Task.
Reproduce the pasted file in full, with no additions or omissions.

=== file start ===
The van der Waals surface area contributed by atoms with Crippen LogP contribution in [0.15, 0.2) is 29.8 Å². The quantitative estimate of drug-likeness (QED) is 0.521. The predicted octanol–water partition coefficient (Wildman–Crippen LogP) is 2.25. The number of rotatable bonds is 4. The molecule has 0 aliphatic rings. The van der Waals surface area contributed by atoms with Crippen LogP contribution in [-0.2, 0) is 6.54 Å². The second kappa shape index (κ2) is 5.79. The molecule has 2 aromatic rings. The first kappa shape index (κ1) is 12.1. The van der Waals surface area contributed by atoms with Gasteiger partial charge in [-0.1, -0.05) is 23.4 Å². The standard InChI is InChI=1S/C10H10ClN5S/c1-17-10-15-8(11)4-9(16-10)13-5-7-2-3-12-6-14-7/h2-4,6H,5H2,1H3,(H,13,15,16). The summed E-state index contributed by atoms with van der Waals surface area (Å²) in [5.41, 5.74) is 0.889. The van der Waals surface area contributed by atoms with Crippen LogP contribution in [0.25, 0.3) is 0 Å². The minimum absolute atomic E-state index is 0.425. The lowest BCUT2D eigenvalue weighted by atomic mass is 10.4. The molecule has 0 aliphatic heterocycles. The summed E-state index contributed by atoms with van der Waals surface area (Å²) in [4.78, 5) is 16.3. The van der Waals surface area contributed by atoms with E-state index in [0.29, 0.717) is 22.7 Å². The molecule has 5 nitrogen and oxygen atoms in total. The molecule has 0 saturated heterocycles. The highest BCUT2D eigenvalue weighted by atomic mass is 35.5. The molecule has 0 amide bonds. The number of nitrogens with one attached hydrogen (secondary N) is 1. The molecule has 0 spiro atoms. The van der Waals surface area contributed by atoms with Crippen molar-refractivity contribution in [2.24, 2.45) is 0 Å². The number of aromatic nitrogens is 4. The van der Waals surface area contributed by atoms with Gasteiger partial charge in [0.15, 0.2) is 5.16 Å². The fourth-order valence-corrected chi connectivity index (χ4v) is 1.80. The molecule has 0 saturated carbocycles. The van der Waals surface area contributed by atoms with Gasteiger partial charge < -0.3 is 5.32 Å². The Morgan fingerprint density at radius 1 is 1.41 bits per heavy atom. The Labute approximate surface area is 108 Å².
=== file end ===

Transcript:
The van der Waals surface area contributed by atoms with Crippen LogP contribution in [0.15, 0.2) is 29.8 Å². The quantitative estimate of drug-likeness (QED) is 0.521. The predicted octanol–water partition coefficient (Wildman–Crippen LogP) is 2.25. The number of rotatable bonds is 4. The molecule has 0 aliphatic rings. The van der Waals surface area contributed by atoms with Crippen LogP contribution in [-0.2, 0) is 6.54 Å². The second kappa shape index (κ2) is 5.79. The molecule has 2 aromatic rings. The first kappa shape index (κ1) is 12.1. The van der Waals surface area contributed by atoms with Gasteiger partial charge in [-0.1, -0.05) is 23.4 Å². The standard InChI is InChI=1S/C10H10ClN5S/c1-17-10-15-8(11)4-9(16-10)13-5-7-2-3-12-6-14-7/h2-4,6H,5H2,1H3,(H,13,15,16). The summed E-state index contributed by atoms with van der Waals surface area (Å²) in [5.41, 5.74) is 0.889. The van der Waals surface area contributed by atoms with Crippen LogP contribution in [0.25, 0.3) is 0 Å². The minimum absolute atomic E-state index is 0.425. The lowest BCUT2D eigenvalue weighted by atomic mass is 10.4. The molecule has 0 aliphatic heterocycles. The summed E-state index contributed by atoms with van der Waals surface area (Å²) in [4.78, 5) is 16.3. The van der Waals surface area contributed by atoms with E-state index in [0.29, 0.717) is 22.7 Å². The molecule has 5 nitrogen and oxygen atoms in total. The molecule has 0 saturated heterocycles. The highest BCUT2D eigenvalue weighted by atomic mass is 35.5. The molecule has 0 amide bonds. The number of nitrogens with one attached hydrogen (secondary N) is 1. The molecule has 0 spiro atoms. The van der Waals surface area contributed by atoms with Crippen molar-refractivity contribution in [2.24, 2.45) is 0 Å². The number of aromatic nitrogens is 4. The van der Waals surface area contributed by atoms with Gasteiger partial charge in [0.15, 0.2) is 5.16 Å². The fourth-order valence-corrected chi connectivity index (χ4v) is 1.80. The molecule has 0 saturated carbocycles. The van der Waals surface area contributed by atoms with Gasteiger partial charge < -0.3 is 5.32 Å². The Morgan fingerprint density at radius 1 is 1.41 bits per heavy atom. The Labute approximate surface area is 108 Å².